Interact

Part of the Telling Their Stories to the World Project


Introduction

Interact is a research and development project created through a partnership between the National Holocaust Centre and Museum (NHC), Bright White Ltd, and the University of Huddersfield.

It demonstrates how technology can be applied to preserve the powerful and engaging experience of listening to, and interacting with, a Holocaust survivor: allowing future generations of museum visitors access to these unique stories.

Based on this work, The National Holocaust Centre and Bright White Ltd will be creating a special experience at the Centre in 2016: turning the vision into reality.

Research focus

Through the Interact project, the partners aimed to conduct research and development into the following proposition:

Generally, what aspects of the application of audiovisual and computing technology are most powerful in conveying first hand testimony and how, specifically, can these technologies be used to help audiences engage with key individuals who have unique knowledge or experience?

The research looked in detail at one key aspect of the technological solution; the most powerful way to match questions to answers.  The basis for the work was informed by research into conversational natural language interfaces.

The Project: Design and Technical Delivery

The challenge of the project was immense; without our key witness (the Holocaust survivor) being physically present (or even alive), enable audiences to ask questions and receive answers from them, providing as true an impression of the appearance and sound of the witness as is possible. 

This project tackled two primary challenges:

Challenge 1

Create a repeatable, production-level method for generating all reasonably-predictable questions that could arise after hearing a person speak about episodes in their life.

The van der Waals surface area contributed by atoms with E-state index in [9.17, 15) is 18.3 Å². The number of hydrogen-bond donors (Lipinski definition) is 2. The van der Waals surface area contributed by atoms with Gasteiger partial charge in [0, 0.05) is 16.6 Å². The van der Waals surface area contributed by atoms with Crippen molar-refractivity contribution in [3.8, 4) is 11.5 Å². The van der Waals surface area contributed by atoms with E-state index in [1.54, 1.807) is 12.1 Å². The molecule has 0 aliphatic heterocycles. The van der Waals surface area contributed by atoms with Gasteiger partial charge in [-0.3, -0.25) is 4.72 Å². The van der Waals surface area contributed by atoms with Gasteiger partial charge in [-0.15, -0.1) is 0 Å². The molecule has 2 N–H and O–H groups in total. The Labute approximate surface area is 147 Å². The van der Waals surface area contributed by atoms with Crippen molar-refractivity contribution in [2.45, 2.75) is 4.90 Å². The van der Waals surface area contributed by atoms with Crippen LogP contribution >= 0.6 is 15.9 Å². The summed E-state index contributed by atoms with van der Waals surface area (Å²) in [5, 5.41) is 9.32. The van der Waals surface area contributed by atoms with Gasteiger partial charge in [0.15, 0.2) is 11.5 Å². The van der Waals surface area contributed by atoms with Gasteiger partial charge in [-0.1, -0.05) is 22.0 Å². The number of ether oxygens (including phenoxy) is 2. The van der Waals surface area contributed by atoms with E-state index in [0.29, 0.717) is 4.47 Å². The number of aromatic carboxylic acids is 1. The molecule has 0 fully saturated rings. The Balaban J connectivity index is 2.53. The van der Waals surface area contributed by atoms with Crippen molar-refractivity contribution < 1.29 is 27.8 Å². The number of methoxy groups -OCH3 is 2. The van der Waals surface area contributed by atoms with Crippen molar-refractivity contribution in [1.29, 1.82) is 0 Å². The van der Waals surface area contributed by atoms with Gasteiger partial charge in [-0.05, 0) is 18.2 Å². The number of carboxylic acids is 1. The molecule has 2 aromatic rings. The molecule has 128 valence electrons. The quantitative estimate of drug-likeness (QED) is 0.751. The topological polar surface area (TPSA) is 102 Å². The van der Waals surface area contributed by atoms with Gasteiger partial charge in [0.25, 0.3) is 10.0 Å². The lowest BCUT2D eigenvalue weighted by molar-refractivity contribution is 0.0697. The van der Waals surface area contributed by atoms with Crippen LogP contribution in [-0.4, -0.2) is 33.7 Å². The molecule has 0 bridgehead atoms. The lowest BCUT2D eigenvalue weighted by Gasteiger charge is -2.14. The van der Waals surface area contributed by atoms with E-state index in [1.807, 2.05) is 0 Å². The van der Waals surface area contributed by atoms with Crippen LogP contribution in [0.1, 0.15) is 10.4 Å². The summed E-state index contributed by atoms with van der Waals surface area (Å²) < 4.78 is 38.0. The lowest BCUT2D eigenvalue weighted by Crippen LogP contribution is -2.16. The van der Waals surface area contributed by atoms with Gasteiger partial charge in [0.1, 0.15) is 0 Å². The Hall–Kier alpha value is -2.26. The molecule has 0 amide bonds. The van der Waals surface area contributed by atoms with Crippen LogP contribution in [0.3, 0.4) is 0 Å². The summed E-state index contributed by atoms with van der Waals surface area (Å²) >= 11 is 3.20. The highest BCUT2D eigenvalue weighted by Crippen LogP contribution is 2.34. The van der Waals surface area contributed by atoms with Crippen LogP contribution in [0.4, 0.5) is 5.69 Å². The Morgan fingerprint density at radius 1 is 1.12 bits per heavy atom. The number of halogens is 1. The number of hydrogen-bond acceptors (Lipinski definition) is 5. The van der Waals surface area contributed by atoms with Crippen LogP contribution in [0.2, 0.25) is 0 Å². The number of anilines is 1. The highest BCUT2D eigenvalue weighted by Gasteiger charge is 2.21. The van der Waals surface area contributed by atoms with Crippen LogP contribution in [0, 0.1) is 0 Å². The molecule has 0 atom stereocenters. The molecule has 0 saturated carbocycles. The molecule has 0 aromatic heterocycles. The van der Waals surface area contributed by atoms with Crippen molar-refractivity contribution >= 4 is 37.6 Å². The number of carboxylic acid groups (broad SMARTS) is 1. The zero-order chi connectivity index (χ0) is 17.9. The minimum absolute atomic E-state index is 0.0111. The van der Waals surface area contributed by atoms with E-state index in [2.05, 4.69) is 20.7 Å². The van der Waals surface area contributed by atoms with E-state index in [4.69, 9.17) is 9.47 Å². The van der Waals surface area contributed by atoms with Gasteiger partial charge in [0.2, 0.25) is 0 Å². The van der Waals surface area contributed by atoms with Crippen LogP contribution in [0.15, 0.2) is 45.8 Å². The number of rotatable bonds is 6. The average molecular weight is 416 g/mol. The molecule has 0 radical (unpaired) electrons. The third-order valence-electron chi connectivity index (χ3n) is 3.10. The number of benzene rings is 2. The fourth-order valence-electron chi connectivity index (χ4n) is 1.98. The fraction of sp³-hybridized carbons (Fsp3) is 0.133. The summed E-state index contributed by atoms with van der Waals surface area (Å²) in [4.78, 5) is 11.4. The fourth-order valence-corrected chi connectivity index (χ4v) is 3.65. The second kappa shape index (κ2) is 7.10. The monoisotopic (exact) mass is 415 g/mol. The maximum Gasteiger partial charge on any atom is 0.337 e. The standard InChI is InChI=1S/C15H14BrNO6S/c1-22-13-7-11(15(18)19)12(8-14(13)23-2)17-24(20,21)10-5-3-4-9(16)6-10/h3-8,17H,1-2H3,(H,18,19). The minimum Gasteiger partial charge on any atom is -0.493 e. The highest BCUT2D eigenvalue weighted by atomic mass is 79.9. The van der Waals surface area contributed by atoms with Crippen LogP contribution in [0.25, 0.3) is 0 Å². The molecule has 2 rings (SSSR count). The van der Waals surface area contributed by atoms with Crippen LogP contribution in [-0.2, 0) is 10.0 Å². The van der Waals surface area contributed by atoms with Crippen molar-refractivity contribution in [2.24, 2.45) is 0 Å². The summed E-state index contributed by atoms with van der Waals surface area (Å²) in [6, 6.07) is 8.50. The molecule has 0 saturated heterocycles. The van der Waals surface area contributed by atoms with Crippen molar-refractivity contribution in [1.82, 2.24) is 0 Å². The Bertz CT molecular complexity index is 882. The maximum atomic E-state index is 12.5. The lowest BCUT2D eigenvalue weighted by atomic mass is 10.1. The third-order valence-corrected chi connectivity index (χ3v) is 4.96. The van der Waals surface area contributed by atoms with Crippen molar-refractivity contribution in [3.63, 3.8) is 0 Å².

Challenge 2

Create a software / hardware machine that can accept a spoken question, and play back a spoken answer.

How the Team Approached Challenge 1

The team invented visual tools that enabled large groups to collaborate together and exhaustively generate as many reasonable questions as possible. The best results were achieved when the generation teams were broad and diverse, representing the profile of the target audience. Working in large teams requires structure and a common vision, and the tools we created enabled this.

How the Team Approached Challenge 2

When we peer deep into human communication, we see incredible nuance, subtlety and flexibility. In some ways, when people speak naturally, successful communication is as much about the mental agility and tolerance of the listener as it is about the clarity of the speaker. We developed a way to think about natural language that meant that natural variations in terms and ways of approaching sentences could be predicted, recorded, and utilised to allow a wide tolerance of terms and approach taken by the questioning party. This was achieved in a repeatable and production-level manner.

Results

The team made a very convincing series of prototypes that demonstrate a strong success rate in terms of providing satisfactory and quality answers to the questions.  Evaluations with test subjects improved the performance of Interact over the series and ensured the extensibility of the system.

---

Digital R&D Fund for the Arts

The Digital R&D Fund for the Arts is a £7 million fund that supports collaboration between organisations with arts projects, technology providers, and researchers. The Digital R&D Fund is supported by Nesta, Arts and Humanities Research Council and public funding by the National Lottery through Arts Council England.

For more information about its projects and digital R&D stories from around the world, visit Native: Magazine of the Digital R&D Fund for the Arts at artsdigitalrnd.org.uk or connect with us on Twitter @digitalrnd or using the hashtag #artsdigital.

 

Photographer : Katie Blake, Bright White Ltd

Survivor : Steven Frank

Interact involves a collaboration with The Shoa Foundation, and the Institute of Creative Technologies, University of Southern California and Conscience Display, Los Angeles.
The project is supported by:

Association of Jewish Refugees

Audrey and Stanley Burton 1960 Charitable Trust

Foyle Foundation

Department for Communities and Local Government

Heritage Lottery Fund

Pears Foundation

The Rachel Charitable Trust

The Charles Wolfson Charitable Trust